# Stuck on problem with determinants

1. Aug 9, 2006

### xalvyn

hi all,

have a rather sticky problem on determinants to deal with...hope someone can offer some help.

[In what follows, the numbers in brackets denote suffixes, so that, for example, A(s)(j) refers to the element in the sth row of A and jth column of A.]

Let A be an n x n matrix. Let s be a fixed integer with 1=<s=<n. Suppose that A(s)(j) = b(s)(j) + c(s)(j) for j = 1, 2, ... n. Let B and C be the n x n matrixes defined by B(i)(j) = C(i)(j) = A(i)(j) for j = 1, 2, ..., n, if i is not equal to s; B(s)(j) = b(s)(j), j = 1, 2, ..., n; and C(s)(j) = c(s)(j), j = 1, 2, ..., n. Then prove that det (A) = det (B) + det (C).

First, we let c(s)(1), c(s)(2), ..., c(s)(n) be fixed and let d(B) = det (A) - det (C), where the rows of B, A, and C are the same except for row s; C(s)(j) = c(s)(j), j = 1, 2, ... n; A(s)(j) = B(s)(j) + C(s)(j), j = 1,2 , ...n.
The main difficulty I face is in proving that d(B) satisfies the properties of a determinant function without assuming the expansion formula for a determinant. The properties in question are:

1) If A' is obtained from A by an interchange of two rows of A, then d(A') = -d(A).

2) If A' is obtained from A by multiplying one row of A by a real number p, then d(A') = p d(A).

3) If A' is obtained from A by multiplying one row of A by a number and adding to another row, then d(A') = d(A).

4) d(I) = 1.

That d(B) satisfies these properties is fairly clear if row s is not involved. [for example, to prove d(b) satisfies 1): if we exchange two rows of B, neither of which is row s, this involves an interchanging of two rows of A and two rows of C, giving d(B') = -det(A) + det(C) = -d(B).]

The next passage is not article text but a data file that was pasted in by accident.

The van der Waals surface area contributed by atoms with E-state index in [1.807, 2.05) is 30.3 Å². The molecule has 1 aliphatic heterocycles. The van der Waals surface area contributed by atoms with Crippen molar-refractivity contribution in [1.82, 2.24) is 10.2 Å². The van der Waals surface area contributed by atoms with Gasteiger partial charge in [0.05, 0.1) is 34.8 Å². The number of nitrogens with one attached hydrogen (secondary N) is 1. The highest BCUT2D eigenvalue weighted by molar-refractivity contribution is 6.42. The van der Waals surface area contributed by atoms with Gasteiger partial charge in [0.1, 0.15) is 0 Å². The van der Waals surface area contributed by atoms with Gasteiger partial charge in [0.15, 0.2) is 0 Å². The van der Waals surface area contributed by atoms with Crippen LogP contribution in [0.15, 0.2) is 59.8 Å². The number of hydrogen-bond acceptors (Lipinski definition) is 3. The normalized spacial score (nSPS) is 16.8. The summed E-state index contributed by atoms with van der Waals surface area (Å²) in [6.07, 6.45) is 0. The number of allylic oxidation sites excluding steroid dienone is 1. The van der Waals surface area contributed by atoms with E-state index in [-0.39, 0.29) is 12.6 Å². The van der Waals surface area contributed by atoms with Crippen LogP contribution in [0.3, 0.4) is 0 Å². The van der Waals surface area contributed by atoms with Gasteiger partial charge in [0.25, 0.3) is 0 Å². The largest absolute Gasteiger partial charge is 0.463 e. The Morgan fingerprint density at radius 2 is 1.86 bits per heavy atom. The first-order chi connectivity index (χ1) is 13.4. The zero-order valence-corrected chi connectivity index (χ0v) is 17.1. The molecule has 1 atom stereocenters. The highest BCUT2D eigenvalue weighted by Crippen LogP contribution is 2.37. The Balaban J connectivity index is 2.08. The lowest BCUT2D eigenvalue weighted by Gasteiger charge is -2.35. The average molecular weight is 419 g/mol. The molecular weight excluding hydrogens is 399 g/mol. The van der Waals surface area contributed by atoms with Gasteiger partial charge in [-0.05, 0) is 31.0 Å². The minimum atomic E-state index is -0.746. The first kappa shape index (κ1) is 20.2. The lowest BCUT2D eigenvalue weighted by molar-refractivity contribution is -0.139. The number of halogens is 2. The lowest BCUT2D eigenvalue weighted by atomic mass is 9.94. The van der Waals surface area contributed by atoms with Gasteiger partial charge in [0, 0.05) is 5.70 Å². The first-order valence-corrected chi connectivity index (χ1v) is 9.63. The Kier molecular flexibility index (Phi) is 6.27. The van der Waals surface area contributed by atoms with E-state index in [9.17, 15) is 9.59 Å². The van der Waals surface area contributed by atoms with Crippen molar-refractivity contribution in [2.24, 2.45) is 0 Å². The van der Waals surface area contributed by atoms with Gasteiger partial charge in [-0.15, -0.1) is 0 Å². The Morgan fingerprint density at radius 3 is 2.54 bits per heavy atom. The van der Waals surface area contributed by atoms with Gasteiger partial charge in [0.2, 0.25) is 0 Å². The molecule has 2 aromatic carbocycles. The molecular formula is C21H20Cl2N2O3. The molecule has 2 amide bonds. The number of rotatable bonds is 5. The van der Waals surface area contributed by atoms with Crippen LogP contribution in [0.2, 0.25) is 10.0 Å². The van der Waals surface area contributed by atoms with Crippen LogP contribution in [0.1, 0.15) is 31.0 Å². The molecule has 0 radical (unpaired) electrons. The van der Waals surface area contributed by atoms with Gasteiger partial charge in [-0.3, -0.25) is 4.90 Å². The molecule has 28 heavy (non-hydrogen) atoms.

but what if we consider the case when row s is interchanged with another row...?? I can't think of any way other than to expand the determinants of A' and C'! hope someone can help me out here..thanks.

Last edited: Aug 10, 2006
2. Aug 10, 2006

### durt

Suppose you row-reduce all the other rows (not s) in the three matrices (A, B, and C) to echelon form using the same sequence of row operations (just sort of ignore the s row as this happens). Notice that the these rows are still equal among the matrices (the i-th row of A is the same as the i-th row of B, etc.). Then do necessary row exchanges to slide the s-th row into k-th row, where k is the column (or one of the columns) that lacks a pivot position. So each matrix now has been left multiplied by some matrix E (made from elementary ones). Then do some "multiplying one row of A by a number and adding to another row" till that special s row has 0's up till the k-th entry. Then consider the diagonal determinants.

And now you can fill in the blanks. Maybe there's a better way to do this problem, but I don't know enough algebra. Or maybe I do, and I'm just not seeing it....

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